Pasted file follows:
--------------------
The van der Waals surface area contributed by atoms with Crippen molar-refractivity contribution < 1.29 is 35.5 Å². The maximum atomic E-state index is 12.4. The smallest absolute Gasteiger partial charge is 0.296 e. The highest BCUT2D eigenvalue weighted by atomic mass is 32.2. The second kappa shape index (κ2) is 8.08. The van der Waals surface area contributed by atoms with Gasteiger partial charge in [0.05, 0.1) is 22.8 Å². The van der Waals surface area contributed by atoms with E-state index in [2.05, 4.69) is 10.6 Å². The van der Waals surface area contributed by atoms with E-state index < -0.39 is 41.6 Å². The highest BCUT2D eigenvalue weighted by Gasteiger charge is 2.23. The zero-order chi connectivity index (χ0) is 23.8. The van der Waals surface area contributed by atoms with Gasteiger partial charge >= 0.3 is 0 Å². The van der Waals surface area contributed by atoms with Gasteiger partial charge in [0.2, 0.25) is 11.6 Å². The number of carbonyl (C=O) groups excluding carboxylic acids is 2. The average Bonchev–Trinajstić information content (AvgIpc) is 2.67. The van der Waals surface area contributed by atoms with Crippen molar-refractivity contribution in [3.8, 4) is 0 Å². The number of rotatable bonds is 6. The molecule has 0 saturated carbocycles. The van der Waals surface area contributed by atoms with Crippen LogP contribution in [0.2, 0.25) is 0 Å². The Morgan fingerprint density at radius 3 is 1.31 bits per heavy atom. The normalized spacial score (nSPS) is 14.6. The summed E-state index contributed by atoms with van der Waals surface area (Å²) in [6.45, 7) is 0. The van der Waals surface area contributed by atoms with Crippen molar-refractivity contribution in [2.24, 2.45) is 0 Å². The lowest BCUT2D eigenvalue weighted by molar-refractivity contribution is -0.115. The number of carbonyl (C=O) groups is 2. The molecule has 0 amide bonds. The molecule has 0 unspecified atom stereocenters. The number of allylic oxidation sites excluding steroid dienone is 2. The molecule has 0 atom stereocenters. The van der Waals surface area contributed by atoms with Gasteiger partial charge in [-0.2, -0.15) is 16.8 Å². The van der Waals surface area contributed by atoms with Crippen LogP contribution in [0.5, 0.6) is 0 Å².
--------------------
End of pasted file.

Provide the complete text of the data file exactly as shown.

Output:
The van der Waals surface area contributed by atoms with Crippen molar-refractivity contribution < 1.29 is 35.5 Å². The maximum atomic E-state index is 12.4. The smallest absolute Gasteiger partial charge is 0.296 e. The highest BCUT2D eigenvalue weighted by atomic mass is 32.2. The second kappa shape index (κ2) is 8.08. The van der Waals surface area contributed by atoms with Gasteiger partial charge in [0.05, 0.1) is 22.8 Å². The van der Waals surface area contributed by atoms with E-state index in [2.05, 4.69) is 10.6 Å². The van der Waals surface area contributed by atoms with E-state index < -0.39 is 41.6 Å². The highest BCUT2D eigenvalue weighted by Gasteiger charge is 2.23. The zero-order chi connectivity index (χ0) is 23.8. The van der Waals surface area contributed by atoms with Gasteiger partial charge >= 0.3 is 0 Å². The van der Waals surface area contributed by atoms with Gasteiger partial charge in [0.2, 0.25) is 11.6 Å². The number of carbonyl (C=O) groups excluding carboxylic acids is 2. The average Bonchev–Trinajstić information content (AvgIpc) is 2.67. The van der Waals surface area contributed by atoms with Crippen molar-refractivity contribution in [3.8, 4) is 0 Å². The number of rotatable bonds is 6. The molecule has 0 saturated carbocycles. The van der Waals surface area contributed by atoms with Crippen LogP contribution in [0.2, 0.25) is 0 Å². The Morgan fingerprint density at radius 3 is 1.31 bits per heavy atom. The normalized spacial score (nSPS) is 14.6. The summed E-state index contributed by atoms with van der Waals surface area (Å²) in [6.45, 7) is 0. The van der Waals surface area contributed by atoms with Crippen molar-refractivity contribution in [2.24, 2.45) is 0 Å². The lowest BCUT2D eigenvalue weighted by molar-refractivity contribution is -0.115. The number of carbonyl (C=O) groups is 2. The molecule has 0 amide bonds. The molecule has 0 unspecified atom stereocenters. The number of allylic oxidation sites excluding steroid dienone is 2. The molecule has 0 atom stereocenters. The van der Waals surface area contributed by atoms with Gasteiger partial charge in [-0.2, -0.15) is 16.8 Å². The van der Waals surface area contributed by atoms with Crippen LogP contribution in [0.5, 0.6) is 0 Å².